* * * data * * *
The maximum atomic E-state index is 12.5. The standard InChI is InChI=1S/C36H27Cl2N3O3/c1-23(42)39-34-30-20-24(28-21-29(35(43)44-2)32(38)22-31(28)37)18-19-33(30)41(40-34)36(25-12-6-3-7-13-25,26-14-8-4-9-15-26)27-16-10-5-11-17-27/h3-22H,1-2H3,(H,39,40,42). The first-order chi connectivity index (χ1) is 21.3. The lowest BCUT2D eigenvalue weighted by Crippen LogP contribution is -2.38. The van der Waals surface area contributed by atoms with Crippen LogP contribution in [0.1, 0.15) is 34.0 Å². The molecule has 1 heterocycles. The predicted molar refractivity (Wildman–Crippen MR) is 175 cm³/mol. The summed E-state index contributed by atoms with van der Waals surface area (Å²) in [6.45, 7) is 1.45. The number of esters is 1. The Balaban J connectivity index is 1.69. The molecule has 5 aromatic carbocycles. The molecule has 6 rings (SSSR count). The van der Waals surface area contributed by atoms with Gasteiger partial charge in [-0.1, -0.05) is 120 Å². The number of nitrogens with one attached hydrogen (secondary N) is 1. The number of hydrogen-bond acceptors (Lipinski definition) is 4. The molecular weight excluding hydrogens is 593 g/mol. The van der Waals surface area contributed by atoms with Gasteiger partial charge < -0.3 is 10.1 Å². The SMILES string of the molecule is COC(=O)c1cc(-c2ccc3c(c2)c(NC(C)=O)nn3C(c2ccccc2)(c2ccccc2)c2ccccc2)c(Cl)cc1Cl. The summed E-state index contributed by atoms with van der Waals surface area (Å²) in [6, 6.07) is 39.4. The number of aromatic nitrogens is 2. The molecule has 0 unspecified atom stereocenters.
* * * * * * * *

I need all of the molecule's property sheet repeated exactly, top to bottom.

The maximum atomic E-state index is 12.5. The standard InChI is InChI=1S/C36H27Cl2N3O3/c1-23(42)39-34-30-20-24(28-21-29(35(43)44-2)32(38)22-31(28)37)18-19-33(30)41(40-34)36(25-12-6-3-7-13-25,26-14-8-4-9-15-26)27-16-10-5-11-17-27/h3-22H,1-2H3,(H,39,40,42). The first-order chi connectivity index (χ1) is 21.3. The lowest BCUT2D eigenvalue weighted by Crippen LogP contribution is -2.38. The van der Waals surface area contributed by atoms with Crippen LogP contribution in [0.1, 0.15) is 34.0 Å². The molecule has 1 heterocycles. The predicted molar refractivity (Wildman–Crippen MR) is 175 cm³/mol. The summed E-state index contributed by atoms with van der Waals surface area (Å²) in [6.45, 7) is 1.45. The number of esters is 1. The Balaban J connectivity index is 1.69. The molecule has 5 aromatic carbocycles. The molecule has 6 rings (SSSR count). The van der Waals surface area contributed by atoms with Gasteiger partial charge in [-0.1, -0.05) is 120 Å². The number of nitrogens with one attached hydrogen (secondary N) is 1. The number of hydrogen-bond acceptors (Lipinski definition) is 4. The molecular weight excluding hydrogens is 593 g/mol. The van der Waals surface area contributed by atoms with Gasteiger partial charge < -0.3 is 10.1 Å². The SMILES string of the molecule is COC(=O)c1cc(-c2ccc3c(c2)c(NC(C)=O)nn3C(c2ccccc2)(c2ccccc2)c2ccccc2)c(Cl)cc1Cl. The summed E-state index contributed by atoms with van der Waals surface area (Å²) in [6, 6.07) is 39.4. The number of aromatic nitrogens is 2. The molecule has 0 unspecified atom stereocenters.